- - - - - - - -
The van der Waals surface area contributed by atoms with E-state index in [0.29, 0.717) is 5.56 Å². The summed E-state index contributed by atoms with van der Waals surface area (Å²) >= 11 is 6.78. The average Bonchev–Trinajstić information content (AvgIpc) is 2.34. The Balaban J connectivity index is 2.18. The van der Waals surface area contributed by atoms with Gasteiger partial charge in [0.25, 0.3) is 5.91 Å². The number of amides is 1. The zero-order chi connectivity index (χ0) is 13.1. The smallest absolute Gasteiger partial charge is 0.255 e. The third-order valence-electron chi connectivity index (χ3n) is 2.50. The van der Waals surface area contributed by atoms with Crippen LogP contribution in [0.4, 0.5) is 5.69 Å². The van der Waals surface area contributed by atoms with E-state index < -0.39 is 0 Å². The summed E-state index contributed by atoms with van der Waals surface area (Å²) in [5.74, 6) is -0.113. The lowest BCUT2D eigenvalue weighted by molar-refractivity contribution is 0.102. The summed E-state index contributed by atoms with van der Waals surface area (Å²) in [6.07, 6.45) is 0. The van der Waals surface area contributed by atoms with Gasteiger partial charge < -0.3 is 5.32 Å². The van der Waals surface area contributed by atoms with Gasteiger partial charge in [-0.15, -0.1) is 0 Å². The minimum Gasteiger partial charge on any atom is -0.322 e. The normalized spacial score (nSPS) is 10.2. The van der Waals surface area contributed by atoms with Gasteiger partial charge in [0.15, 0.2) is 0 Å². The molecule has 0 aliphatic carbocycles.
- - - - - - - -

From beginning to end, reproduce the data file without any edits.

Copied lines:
The van der Waals surface area contributed by atoms with E-state index in [0.29, 0.717) is 5.56 Å². The summed E-state index contributed by atoms with van der Waals surface area (Å²) >= 11 is 6.78. The average Bonchev–Trinajstić information content (AvgIpc) is 2.34. The Balaban J connectivity index is 2.18. The van der Waals surface area contributed by atoms with Gasteiger partial charge in [0.25, 0.3) is 5.91 Å². The number of amides is 1. The zero-order chi connectivity index (χ0) is 13.1. The smallest absolute Gasteiger partial charge is 0.255 e. The third-order valence-electron chi connectivity index (χ3n) is 2.50. The van der Waals surface area contributed by atoms with Crippen LogP contribution in [0.4, 0.5) is 5.69 Å². The van der Waals surface area contributed by atoms with E-state index < -0.39 is 0 Å². The summed E-state index contributed by atoms with van der Waals surface area (Å²) in [5.74, 6) is -0.113. The lowest BCUT2D eigenvalue weighted by molar-refractivity contribution is 0.102. The summed E-state index contributed by atoms with van der Waals surface area (Å²) in [6.07, 6.45) is 0. The van der Waals surface area contributed by atoms with Gasteiger partial charge < -0.3 is 5.32 Å². The van der Waals surface area contributed by atoms with Gasteiger partial charge in [-0.15, -0.1) is 0 Å². The minimum Gasteiger partial charge on any atom is -0.322 e. The normalized spacial score (nSPS) is 10.2. The van der Waals surface area contributed by atoms with Gasteiger partial charge in [0.15, 0.2) is 0 Å². The molecule has 0 aliphatic carbocycles.